If a better way to board a plane existed, the airlines would surely have jumped at the opportunity. Surely, they don't enjoy starting every takeoff with a cabin full of flustered, stressed-out passengers. Or maybe they do.
Computer simulations and real-world tests have shown that the current system of boarding -- back rows first -- is one of the worst possible ways to board a plane. It makes sense. Everyone is trying to use the same tiny bit of space to put their bags in the overhead compartment or get to their window seats. And since two people generally can't pass through each other, this causes areas of intense congestion where total strangers are forced to use eye contact and polite small talk to try to untangle complex knots of human movement.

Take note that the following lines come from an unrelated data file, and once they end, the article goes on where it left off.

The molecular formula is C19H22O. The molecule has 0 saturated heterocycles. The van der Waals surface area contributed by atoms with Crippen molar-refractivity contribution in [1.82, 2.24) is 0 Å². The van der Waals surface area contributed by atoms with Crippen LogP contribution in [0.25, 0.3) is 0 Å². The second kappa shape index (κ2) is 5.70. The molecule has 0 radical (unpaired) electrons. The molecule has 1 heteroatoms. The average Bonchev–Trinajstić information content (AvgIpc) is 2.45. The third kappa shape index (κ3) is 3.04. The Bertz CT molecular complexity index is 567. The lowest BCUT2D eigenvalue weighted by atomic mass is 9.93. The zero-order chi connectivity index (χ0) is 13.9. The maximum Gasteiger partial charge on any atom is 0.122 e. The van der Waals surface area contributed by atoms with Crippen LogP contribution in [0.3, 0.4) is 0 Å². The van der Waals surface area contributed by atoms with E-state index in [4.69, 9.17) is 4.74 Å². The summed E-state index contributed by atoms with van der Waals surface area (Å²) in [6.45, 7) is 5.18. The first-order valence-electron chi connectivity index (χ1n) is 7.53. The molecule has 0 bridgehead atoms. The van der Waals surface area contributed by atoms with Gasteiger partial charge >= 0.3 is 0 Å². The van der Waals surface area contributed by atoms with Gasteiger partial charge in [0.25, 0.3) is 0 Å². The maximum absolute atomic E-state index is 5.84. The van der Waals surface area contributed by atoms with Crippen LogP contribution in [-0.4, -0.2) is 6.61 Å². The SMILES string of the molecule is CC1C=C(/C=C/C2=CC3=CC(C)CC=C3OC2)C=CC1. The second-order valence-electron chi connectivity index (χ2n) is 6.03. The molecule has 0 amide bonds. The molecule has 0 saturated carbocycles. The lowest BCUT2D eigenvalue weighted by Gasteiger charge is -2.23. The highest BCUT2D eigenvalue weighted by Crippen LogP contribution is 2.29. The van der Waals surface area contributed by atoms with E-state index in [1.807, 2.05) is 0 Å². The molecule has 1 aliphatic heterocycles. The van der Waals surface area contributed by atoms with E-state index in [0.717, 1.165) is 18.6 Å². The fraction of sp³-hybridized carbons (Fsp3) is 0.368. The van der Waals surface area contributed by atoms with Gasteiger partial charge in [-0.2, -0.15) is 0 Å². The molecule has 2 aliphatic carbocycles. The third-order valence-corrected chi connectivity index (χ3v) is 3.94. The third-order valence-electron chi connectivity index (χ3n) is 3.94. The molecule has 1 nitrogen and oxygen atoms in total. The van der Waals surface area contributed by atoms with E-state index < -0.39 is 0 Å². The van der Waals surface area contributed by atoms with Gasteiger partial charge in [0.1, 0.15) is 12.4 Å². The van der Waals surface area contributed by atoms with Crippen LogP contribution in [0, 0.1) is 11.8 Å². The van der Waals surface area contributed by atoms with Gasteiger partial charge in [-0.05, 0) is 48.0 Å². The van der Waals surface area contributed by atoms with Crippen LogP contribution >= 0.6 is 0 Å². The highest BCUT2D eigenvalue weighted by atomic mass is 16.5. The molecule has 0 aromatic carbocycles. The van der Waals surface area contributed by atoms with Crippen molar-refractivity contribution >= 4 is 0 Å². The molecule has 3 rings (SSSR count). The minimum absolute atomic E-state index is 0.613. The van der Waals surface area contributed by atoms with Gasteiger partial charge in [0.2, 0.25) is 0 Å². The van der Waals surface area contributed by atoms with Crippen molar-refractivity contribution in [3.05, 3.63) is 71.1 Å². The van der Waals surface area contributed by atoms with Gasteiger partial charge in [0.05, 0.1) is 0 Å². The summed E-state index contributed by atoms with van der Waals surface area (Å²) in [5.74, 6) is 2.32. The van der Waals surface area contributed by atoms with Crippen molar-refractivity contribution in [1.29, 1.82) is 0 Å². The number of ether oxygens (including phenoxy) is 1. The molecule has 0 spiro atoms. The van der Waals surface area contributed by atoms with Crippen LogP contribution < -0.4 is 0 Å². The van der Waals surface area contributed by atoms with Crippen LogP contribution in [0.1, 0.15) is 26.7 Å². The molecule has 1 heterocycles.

She eventually married the sweat patch to avoid shaming her family any further.
Even the "just get in and sit wherever" school of boarding practiced by some budget airlines is quicker and easier. It seems like that would be less efficient if you view humans as a bunch of automated windup toys. In practice, humans use their twin faculties of intelligence and aversion to dry humping strangers to make efficient seating decisions.
The best solution has been developed by one Dr. Jason Steffen, an Illinois astrophysicist. His method proposes that airlines should board the window seats first, then the middle seats, then the aisle seats, starting first with the even rows and then the odds. With people at the front and back of the plane boarding at the same time, everyone's able to spread out and focus on getting to their goddamn seat already. This YouTube video shows the method in action. The most noticeable thing is how easy it is for people to move around each other in the center aisle when everyone's not stuffing their luggage into the same overhead luggage compartment at the same moment. Instead, people who are far enough from each other to do jumping jacks are putting their luggage up at the same time.
Leaving you nothing to sniff except each others' fear and leaky engine oil.